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UNC 37, Syracuse 40: Three Things Learned

Another week, another frustrating loss

NCAA Football: North Carolina at Syracuse Rich Barnes-USA TODAY Sports

Welcome to Groundhog Day. Another week. Another soul-shattering loss.

Other than (and potentially including) the obvious, let’s dive into the trio of things that we learned.

They don’t know how to win

Winning, like losing, is a habit. If you don’t do it very often, it’s easy to forget how to perform. That’s what we have witnessed for two weeks. The Heels continue to find creative ways to leave the field with a loss.

Whether it’s poor execution, turnovers, missed kicks, or letting receivers behind the entire secondary, the moment continues to be too big for the Heels. The same could be said for the coaching. There isn’t a succinct explanation that can solve the problem. Winning is the only cure.

The effort has been visible and they remain competitive. Players are saying the right things after games. They just have no idea how to find a W and it’s showing up in key moments. It’s rough to watch.

UNC can compete with Nathan Elliott at QB

This might be hard to believe. I get it. I can’t believe I’m typing it. Here it goes.

Against the majority of UNC’s opponents, the junior quarterback is good enough to keep North Carolina competitive.

Take that as praise or criticism as you see fit, but results speak for themselves. Going back to the win against Pittsburgh, Elliott has played well enough to have UNC sitting at 3-1 in the ACC. For two weeks in a row, the UNC offense has gained over 500 yards, with Elliott completing 45 of 67 attempts for 468 yards and 3 TDs. He is limited, but Elliott deserves praise for knowing those limits and playing within them.

The downside, of course, is that Elliott is not going to win any games like previous Tar Heel QBs. Thus, UNC is sitting at 1-3 in conference play. I’m not sure that’s necessarily a criticism though. Elliott’s skillset is largely what fans expected heading into this season. We would all prefer more arm strength and accuracy past 7-yard curl routes, but that’s just not happening. He needs help from the defense, special teams, skill positions, and coaching staff. For two weeks in a row, at least one of those four other groups have failed to deliver.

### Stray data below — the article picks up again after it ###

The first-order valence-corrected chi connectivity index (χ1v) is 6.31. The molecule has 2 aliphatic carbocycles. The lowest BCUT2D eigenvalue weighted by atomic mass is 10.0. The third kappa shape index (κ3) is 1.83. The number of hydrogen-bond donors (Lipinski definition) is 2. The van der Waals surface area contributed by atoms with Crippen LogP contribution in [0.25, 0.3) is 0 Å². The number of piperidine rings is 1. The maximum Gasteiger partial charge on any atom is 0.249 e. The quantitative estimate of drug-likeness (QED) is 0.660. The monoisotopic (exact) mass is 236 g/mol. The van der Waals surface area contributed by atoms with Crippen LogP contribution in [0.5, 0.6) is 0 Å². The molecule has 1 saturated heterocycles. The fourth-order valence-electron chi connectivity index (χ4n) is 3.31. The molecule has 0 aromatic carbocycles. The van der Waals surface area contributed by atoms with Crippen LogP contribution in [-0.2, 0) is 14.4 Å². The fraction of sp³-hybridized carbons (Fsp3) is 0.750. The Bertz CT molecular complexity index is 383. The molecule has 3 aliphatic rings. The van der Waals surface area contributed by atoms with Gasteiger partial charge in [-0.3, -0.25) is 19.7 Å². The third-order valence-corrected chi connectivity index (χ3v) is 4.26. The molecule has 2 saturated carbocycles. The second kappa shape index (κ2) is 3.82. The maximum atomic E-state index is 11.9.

The OC-by-committee is a failure

Regardless of the spin the coaching staff tries to put on its play-calling set-up, the current format is failing. A real, live, singular offensive coordinator is needed for planning, execution, and accountability. Sometimes the answer is more than “players need to execute.” Coaches have to put players in position to execute those plays. They did not do that on Saturday.

Most of the debate has revolved around the Wildcat pass attempt by Anthony Ratliff-Williams. Joe supported it in this morning’s Tar Heel Hangover, and I mentioned in the Winners and Losers of the week. Your mind is likely made up on whether it was the correct or incorrect play. (I’m fully on board with the idea that it was a “good” call, but was completely stupid, unnecessary, and ultimately avoidable. Therefore, it was a “bad” call).

However, there were multiple other situations throughout the game that should have made that decision irrelevant. Consider the following.

  • Nathan Elliott running a read-option up the gut, from the shotgun on 4th-and-1... The Heels had already gone under center three times on earlier drives to convert short yardage situations. Instead, this was at turnover on downs.
  • The second drive of the first half saw the Heels backed up at 2nd and 14. Instead of sticking to short passes and runs to make a manageable 3rd down, Elliott heaves it incomplete down the sideline. A handoff on 3rd and 14 leads to a punt.
  • On the second to last drive of the first half, there are three consecutive screens/swings behind the line of scrimmage. Any momentum from earlier drives were gone. Syracuse scored 10 points in the final three minutes after this 3-and-out.
  • The Beau Corrales jump pass/interception. I can’t write what I want to write and keep this family-friendly, so I’ll just say this: The Heels had found some early success in the 2nd half on the ground. This was not the time to abandon what was working (again) and get cute.
  • On the 2nd-and-5 play just prior to the Wildcat, instead of going back to Antonio Williams, who had just gained 5 yards on first down, the staff decided to let Nathan Elliott run the ball up the middle. From the shotgun. Again. Surprisingly, like the previous attempts throughout the afternoon, this failed.*

*Not surprisingly.

  • The final drive in regulation. Fedora essentially admitted after the game that they didn’t really have a plan in place. With the ball at the Syracuse 39 yard line, the Heels had just under a minute to get 9 yards for a manageable field goal attempt. Instead, three incompletions were wrapped around one Nathan Elliott run up the middle (again!). The entire fiasco was a clown show.

As singular plays, most of these are defensible or easy to understand. In totality, though, it’s so ill-conceived that one could argue the coaching staff appears to make many play calls as a singular entity with zero regard for overall game situation and awareness.

As an entire body of work, however, a frustrating scenario begins (continues?) to emerge. Whoever was calling the plays, consistently abandoned what had been working in an effort to outsmart and/or “surprise” the opposition. This may surprise some people, but sometimes the answer is the most obvious.

The players deserve more than what they were given on Saturday.